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Want $15,000? Find a critical bug in Qualcomm’s Snapdragon processors!
Qualcomm just announced its Snapdragon 835 chipset, built on Samsung’s 10 nm FinFET process, which promises a boost in power and energy efficiency, but it looks like that’s not the only thing the company will bring. Today, Qualcomm launched its vulnerability rewards program which invites white hat hackers to improve the security of its Snapdragon family of processors, and the company is offering up to $15,000 for those who find critical bugs or flaws in its products.
Qualcomm’s new bug bounty program is pretty self-explanatory: with a focus on its Snapdragon processors – especially the recently-launched Snapdragon 835 – the company wants those technologically savvy individuals out there to find critical bugs and flaws in its products that might have been overlooked by the company. Not only will you get a chance to win up to $15,000 as a reward, but Qualcomm will honor your contribution with recognition in either the QTI Product Security or the CodeAuroraForum Hall of Fame, “depending on the nature of the submission.”
Not only will you get a chance to win up to $15,000 as a reward, but Qualcomm will honor your contribution with recognition in either the QTI Product Security or the CodeAuroraForum Hall of Fame, “depending on the nature of the submission.”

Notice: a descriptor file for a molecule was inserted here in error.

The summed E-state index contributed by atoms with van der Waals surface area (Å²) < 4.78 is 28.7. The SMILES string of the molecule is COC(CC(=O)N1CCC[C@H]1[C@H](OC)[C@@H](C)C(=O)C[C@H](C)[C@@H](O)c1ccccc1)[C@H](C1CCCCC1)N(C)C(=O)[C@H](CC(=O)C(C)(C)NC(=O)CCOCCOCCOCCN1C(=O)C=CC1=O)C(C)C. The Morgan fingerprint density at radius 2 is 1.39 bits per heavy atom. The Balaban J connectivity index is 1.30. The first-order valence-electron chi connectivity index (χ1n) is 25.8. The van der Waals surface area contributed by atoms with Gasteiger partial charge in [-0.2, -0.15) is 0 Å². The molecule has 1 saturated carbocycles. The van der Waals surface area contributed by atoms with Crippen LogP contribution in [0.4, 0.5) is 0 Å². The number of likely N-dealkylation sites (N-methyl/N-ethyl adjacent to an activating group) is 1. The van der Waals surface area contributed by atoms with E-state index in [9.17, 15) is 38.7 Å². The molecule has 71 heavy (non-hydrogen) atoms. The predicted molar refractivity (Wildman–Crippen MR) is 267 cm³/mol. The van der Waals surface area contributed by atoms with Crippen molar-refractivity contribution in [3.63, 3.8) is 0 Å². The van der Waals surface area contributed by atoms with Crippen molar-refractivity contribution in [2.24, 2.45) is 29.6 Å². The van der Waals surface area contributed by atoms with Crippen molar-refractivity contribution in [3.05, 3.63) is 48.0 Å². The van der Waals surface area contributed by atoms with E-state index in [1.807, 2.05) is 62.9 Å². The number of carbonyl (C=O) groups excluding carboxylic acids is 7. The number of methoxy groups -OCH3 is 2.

As Alex Gantman – vice president of engineering at Qualcomm Technologies – explains, security is of utmost importance to the company, and the new vulnerability rewards program will be an effective incentive for the community:
We have always been proud of our collaborative relationship with the security research community. Over the years, researchers have helped us improve the security of our products by reporting vulnerabilities directly to us. Although the vast majority of security improvements in our products come from our internal efforts, a vulnerability rewards program represents a meaningful part of our broader security efforts.
The program is effective immediately, and you can find more details regarding which chipsets are in scope and what kind of software vulnerability categories the company is looking for by visiting Hacker One’s website.
If you’re an expert in this area, you might want to give this a try. While the lowest security rating will get you $1,000, the highest prize is, indeed, $15,000.